The Grommets of Maui, an island that had never produced a world champion surfer. A little boy named Dusty Payne announced his ambition to be that surfer. He formed a cohort that would compete and collaborate to perfect their skills. At 20, Dusty achieved his ambition. And so did every single one of the kids in his cohort–including the fifth one that can’t communicate or socialize because he suffers from Asperger’s Syndrome. The group pulled themselves up by their bootstraps until each one became a world champion. (We see a video of Dusty here–this is truly a champion–breathtaking stuff.)
How did they do it?
1. passion to achieve and willingness to fail, fail, fail along the way. Failing in surfing is very physically dangerous, by the way …
2. they accessed and analyzed surfing dvds, going frame by frame to discover the techniques these champions used
3. they used video tools to capture and analyze each of their own improvisations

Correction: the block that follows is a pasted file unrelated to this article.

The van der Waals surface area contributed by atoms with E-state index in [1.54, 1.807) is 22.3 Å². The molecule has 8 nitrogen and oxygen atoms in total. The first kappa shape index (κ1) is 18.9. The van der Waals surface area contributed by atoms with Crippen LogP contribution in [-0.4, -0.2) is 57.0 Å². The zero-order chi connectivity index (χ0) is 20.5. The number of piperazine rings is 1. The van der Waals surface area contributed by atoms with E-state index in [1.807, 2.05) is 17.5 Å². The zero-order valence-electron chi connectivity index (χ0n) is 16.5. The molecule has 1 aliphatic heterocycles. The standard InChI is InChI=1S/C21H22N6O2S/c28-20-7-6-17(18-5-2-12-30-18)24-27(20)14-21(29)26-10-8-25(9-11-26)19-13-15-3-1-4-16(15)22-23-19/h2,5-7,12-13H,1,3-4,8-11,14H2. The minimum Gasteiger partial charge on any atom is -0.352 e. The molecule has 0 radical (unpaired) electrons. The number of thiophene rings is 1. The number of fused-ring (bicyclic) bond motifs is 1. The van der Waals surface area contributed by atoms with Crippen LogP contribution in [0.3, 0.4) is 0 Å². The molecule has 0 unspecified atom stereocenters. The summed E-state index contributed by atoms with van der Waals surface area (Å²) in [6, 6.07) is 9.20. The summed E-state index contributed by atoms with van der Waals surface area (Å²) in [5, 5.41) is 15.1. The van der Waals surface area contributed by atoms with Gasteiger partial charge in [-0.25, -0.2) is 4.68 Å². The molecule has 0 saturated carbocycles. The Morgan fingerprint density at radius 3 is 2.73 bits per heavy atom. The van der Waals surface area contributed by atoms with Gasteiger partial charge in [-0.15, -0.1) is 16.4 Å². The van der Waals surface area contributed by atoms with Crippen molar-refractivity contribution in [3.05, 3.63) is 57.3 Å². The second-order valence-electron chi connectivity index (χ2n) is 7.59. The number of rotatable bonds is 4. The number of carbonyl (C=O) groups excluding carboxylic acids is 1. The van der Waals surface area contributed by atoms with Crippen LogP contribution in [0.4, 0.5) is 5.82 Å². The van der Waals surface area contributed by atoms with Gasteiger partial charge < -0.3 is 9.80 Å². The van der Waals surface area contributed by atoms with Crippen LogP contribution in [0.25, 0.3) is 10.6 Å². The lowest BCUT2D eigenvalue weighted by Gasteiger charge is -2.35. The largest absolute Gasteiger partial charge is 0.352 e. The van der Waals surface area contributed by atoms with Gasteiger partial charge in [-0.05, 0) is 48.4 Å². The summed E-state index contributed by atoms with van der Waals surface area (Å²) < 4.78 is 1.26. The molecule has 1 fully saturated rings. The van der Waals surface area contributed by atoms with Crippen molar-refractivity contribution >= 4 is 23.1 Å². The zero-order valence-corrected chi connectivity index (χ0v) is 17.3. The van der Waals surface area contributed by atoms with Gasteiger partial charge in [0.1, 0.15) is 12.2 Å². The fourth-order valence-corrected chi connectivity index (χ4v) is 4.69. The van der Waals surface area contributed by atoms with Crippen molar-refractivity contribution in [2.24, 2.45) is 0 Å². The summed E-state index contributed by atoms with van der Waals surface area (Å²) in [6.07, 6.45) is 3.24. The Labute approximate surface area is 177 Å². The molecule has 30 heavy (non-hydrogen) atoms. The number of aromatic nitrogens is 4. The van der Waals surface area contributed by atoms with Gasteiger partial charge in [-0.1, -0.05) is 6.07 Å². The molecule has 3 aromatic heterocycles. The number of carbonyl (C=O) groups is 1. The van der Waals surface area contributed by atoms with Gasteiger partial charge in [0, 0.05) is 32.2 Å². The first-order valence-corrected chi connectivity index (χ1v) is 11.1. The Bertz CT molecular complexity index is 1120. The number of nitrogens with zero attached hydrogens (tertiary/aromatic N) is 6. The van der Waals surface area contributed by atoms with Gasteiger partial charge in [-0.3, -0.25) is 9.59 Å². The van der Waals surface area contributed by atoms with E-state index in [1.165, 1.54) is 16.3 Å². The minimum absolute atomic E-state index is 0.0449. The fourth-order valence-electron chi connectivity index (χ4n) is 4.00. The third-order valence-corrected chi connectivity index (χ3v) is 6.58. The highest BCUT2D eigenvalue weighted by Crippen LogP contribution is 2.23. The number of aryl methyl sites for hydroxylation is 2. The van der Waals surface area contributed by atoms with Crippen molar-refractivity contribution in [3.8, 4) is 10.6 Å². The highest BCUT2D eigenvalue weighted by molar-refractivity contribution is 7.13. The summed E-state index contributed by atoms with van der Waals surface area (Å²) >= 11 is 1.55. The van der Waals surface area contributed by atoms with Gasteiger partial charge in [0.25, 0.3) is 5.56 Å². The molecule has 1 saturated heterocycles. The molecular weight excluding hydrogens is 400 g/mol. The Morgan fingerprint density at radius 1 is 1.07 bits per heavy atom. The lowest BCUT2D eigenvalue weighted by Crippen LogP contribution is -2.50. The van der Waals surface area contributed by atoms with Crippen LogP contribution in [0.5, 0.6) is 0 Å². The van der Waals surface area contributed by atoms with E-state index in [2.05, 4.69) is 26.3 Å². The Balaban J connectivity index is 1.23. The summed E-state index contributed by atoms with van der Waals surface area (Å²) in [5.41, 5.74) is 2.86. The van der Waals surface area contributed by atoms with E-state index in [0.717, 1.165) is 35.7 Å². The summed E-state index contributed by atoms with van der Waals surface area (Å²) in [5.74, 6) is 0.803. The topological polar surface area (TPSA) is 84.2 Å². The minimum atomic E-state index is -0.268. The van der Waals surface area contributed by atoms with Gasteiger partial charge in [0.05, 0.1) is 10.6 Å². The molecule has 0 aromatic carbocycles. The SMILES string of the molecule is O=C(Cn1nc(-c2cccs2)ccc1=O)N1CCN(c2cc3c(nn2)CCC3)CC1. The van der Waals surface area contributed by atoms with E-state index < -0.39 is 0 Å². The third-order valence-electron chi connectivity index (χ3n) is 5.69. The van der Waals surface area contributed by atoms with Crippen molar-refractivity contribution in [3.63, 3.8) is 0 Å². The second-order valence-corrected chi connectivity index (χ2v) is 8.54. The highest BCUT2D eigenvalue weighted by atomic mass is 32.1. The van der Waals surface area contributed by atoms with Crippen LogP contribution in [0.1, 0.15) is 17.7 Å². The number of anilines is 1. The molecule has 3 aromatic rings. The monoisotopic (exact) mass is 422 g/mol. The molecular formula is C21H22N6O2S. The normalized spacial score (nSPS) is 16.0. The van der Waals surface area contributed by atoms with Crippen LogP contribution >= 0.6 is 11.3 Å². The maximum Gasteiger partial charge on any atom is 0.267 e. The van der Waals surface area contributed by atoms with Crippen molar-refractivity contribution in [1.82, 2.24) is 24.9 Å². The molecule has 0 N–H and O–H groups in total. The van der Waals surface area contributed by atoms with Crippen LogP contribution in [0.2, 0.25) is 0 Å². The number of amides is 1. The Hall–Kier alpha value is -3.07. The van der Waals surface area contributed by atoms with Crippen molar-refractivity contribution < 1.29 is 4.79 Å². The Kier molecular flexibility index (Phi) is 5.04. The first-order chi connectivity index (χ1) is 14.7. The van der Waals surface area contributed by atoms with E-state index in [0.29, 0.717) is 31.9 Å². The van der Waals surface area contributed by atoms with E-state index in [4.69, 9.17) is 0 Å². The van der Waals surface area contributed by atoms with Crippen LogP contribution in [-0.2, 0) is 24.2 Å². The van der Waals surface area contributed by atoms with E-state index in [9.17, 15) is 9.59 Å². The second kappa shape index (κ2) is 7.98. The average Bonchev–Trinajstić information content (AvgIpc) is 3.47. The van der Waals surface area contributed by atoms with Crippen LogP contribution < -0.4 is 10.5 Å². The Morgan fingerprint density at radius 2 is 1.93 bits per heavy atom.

4. “they pulled the best ideas from adjacencies: wind surfing, skateboarding, mountain biking, motorcross” (this is an especially beautiful idea–love this new noun I just learned, “adjacencies”–cf. Hofstadter’s fluid concepts and creative analogies–yes–also Polya’s “How To Solve It” and the notion of problem-solving strategies/heuristics. And of course poetry is among other things the art of the unexpected resemblance, a lovely, fraught exploration of the very idea of adjacencies.)
5. “accessing spikes of capabilities arouund the world–leveraging networks for practice in an ecosystem” (they placed themselves in a network of peak performers, apprenticing themselves to those performers)
6. “attracting others to help them around the world” (A gift economy of learning)
And always, a deep collaborative learning with each other.
What’s the mindset? A passionate pursuit of extreme performance with a deep questing disposition and a commitment to indwelling. Perhaps we should teach not skills, but dispositions. Immersion in, not about; marinating in the phenomena. Without digital media, this quest and this indwelling and this immersion would not be possible. Textual descriptions wouldn’t cut it, in this instance. (These are JSB’s words; the italics represent my own sense of urgency as I listened and recorded them.)